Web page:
Tânia Amaral will demonstrate her “afro-fusion belly dance” at the Vault Café on Feb. 21 and teach workshops at Harbour City Theatre on Feb. 22 and 23. (Photo courtesy iRothemberger)

Crimson Coast Dance Society salutes African dance during Black History Month

Dancers from Mozambique, Rwanda and Cameroon to give demonstrations and lessons

A trio of dancers hailing from across Africa are heading to Nanaimo this week to demonstrate and teach traditional and modern African dance.

Tânia Amaral, originally from Mozambique and now living in Lillooet, will be joined by Isaac Gasangwa of Rwanda and Boris Fotsing Talla of Cameroon for a dance introduction and discussion at the Vault Café on Feb. 21.

The dancers will then teach workshops at Harbour City Theatre over the next two days.

Amaral said the event at the Vault, African Connections, is meant to familiarize the audience with the kinds of dances she, Gasangwa and Fotsing Talla will be teaching over the weekend, but she’s open to a broader discussion as well.

“People can ask us questions about our type of dance, our roots, traditions, any kind of questions that people can have,” she said. “Sometimes people don’t have this kind of contact with people that were born and raised in Africa.”

Gasangwa and Fotsing Talla will both teach afro-beats, as well as afro-fusion hip-hop and ndombolo, respectively.

Amaral will be presenting “afro-fusion belly dance,” a concept of her own design in which she incorporates dance moves, music, clothing and accessories from across the continent.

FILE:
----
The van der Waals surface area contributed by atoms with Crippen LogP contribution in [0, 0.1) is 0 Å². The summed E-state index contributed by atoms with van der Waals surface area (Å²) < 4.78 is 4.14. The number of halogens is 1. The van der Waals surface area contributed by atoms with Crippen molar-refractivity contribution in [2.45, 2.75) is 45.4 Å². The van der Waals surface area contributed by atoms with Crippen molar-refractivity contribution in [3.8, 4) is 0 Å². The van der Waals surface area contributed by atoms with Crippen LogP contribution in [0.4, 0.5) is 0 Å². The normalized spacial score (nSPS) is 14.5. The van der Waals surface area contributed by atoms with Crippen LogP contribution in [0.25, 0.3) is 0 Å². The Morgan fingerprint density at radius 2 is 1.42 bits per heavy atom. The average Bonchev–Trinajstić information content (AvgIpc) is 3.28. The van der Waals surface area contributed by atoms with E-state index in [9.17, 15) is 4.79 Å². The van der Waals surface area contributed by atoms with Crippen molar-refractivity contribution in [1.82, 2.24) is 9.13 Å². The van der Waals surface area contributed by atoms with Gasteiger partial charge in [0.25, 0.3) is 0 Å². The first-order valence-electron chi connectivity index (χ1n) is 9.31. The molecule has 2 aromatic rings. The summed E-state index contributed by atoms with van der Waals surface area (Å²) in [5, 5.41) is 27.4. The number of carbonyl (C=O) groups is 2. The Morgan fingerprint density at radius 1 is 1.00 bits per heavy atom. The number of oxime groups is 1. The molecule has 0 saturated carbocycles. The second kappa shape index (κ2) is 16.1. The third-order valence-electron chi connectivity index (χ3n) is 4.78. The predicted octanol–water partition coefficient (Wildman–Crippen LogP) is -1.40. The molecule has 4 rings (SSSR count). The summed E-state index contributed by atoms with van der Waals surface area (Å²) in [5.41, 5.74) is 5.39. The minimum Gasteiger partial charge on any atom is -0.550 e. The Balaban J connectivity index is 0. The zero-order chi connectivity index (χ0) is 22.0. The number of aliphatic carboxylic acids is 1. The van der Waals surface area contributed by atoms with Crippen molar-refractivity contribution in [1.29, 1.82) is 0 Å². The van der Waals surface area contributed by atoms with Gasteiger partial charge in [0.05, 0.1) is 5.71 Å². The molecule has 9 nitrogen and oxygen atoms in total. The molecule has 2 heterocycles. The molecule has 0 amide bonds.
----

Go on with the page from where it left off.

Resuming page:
“Maybe because I was born and raised there I see that we have so much diversity in terms of culture,” she said. “And a lot of times people just see the African continent as one country and I’m trying to show that, no, we are, like, 55 countries and each country has their own ethic groups that sometimes you don’t see so much representation of them.”

Amaral said that by bringing those elements together she hopes to move people to “dig in,” learn about and take an interest in Africa’s distinct populations. She said dance is more about communication than it is about entertainment.

“We have a different way of sharing, a different way of communicating and at the same time we have so many similarities from the north of Africa to South Africa,” Amaral said. “So I think it’s interesting to bring these things together and try to share to the world and say, ‘Listen, we are here and we have so much to show.’”

WHAT’S ON … African Connections at the Vault Café, 499 Wallace St., on Friday, Feb. 21 at 7 p.m. Admission by donation at the door. Classes at Harbour City Theatre, 25 Victoria Rd., on Saturday, Feb. 22 and Sunday, Feb. 23 from 11 a.m. to 5:30 p.m. Registration $25 per class, $20 if more than one. Available at www.crimsoncoastdance.org.


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